Considering the results of the previous studies, it is important to increase opportunities for playing and watching disabled sports by spreading information. Before that, to convey a positive image of disabled sports is also important in order to improve people’s interest in them. However, the survey by Fujita (2016) focused on the negative image about people with disabilities and disabled sports, and it did not examine the positive image.

The current study conducted a survey on impressions of the Paralympics, which is the most major competition of disabled sports, and the Para-athletes focusing also on positive impressions of them. University students were selected as participants of this study because the previous studies (Fujita, 2016) reported that young people (from 12 to 39 years old) had a relatively positive image about people with disabilities and disabled sports. The university students were included in the above age group of young people and they were considered to be suited to the survey focusing on the positive image of Para-Athletes. The study also examined differences of impressions depending on participants’ experience watching Para-Sports and interest in the Paralympics. The purpose of this study is to clarify effects of such experience and interest of the participants’ impressions.

2. Preliminary Survey

A preliminary survey was conducted in June 2017 to create survey questions for a main survey. Participants were 42 students (24 males and 14 females. Four were of unknown gender) of University-A. They were asked to answer a descriptive question about their impressions of the Paralympics and Para-athletes. Based on their answers, the survey questions were created.

3. Main Survey

3.1. Participants

The main survey was carried out with 66 students (46 males, 20 females) of University-A from October 2017 to January 2018. In this survey, the participants were divided into two groups and their answers were statistically compared between the two groups. Each groups required more than 30 samples for fulfilling the central limit theorem. Because of that, more than 60 people were selected as the participants in the main survey.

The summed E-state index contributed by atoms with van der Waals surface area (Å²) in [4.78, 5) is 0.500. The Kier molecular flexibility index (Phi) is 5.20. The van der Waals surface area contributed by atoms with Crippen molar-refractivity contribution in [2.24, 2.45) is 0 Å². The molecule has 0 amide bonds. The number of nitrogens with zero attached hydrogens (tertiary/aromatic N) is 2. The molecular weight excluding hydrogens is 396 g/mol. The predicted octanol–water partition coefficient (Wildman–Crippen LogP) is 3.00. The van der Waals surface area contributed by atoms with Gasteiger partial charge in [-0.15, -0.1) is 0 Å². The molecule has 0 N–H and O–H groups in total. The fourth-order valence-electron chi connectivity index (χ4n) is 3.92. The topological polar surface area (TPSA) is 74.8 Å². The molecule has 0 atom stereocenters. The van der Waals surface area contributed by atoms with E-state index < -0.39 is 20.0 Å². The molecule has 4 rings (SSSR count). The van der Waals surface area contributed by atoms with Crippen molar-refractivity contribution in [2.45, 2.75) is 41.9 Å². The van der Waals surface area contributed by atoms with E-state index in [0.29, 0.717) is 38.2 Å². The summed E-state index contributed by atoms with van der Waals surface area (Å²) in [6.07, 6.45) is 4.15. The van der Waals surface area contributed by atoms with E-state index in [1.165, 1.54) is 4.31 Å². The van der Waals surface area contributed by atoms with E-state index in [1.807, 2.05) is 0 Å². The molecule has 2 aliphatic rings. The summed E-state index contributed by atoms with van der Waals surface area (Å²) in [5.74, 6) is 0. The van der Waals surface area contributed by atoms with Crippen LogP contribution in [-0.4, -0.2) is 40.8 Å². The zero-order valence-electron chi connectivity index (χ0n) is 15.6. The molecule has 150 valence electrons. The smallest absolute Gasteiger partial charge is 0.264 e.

3.2. Method of Survey

The preliminary survey was conducted asking participants their impressions of the Paralympics and Para-Athletes. The questions (Table 1) were made based on the results of the preliminary survey. The participants in the survey were asked to answer two questions by “Yes” or “No” about their experience watching Para-Sports (“Have you ever seen the Paralympics?”) and their interest in the Paralympics (“Are you interested in the Paralympics?”). Furthermore, based on the results of the preliminary survey, 23 survey questions (Table 1) were created about impressions of the Paralympics and Para-Athletes. The participants answered these questions by means of a five-point scale (1: applicable, 2: slightly applicable, 3: neither, 4: slightly not applicable, 5: not applicable).

3.3. Method of Analysis

A factor analysis (Varimax rotation, Principal factor method) was conducted using the scores from the 23 questions of participants’ impressions. The number of factors was set from three to five. In addition, questions whose factor loadings were less than .4 were removed and the factor analysis was carried out repeatedly until all questions showed the high factor loadings more than .4. In addition, Cronbach’s alpha was calculated for each factor in order to verify reliability of the questions.

Based on their responses to the questionnaire, participants were divided into two groups in accordance with the following criteria: “whether the participants

Table 1. Questions about impressions of the Paralympics and para-athletes.

have experience watching the Paralympics” and “whether the participants are interested or not interested in the Paralympics”. Furthermore, factor scores calculated by the factor analysis were statistically compared between the two groups depending on the above criteria using t-test.

4. Results of the Main Survey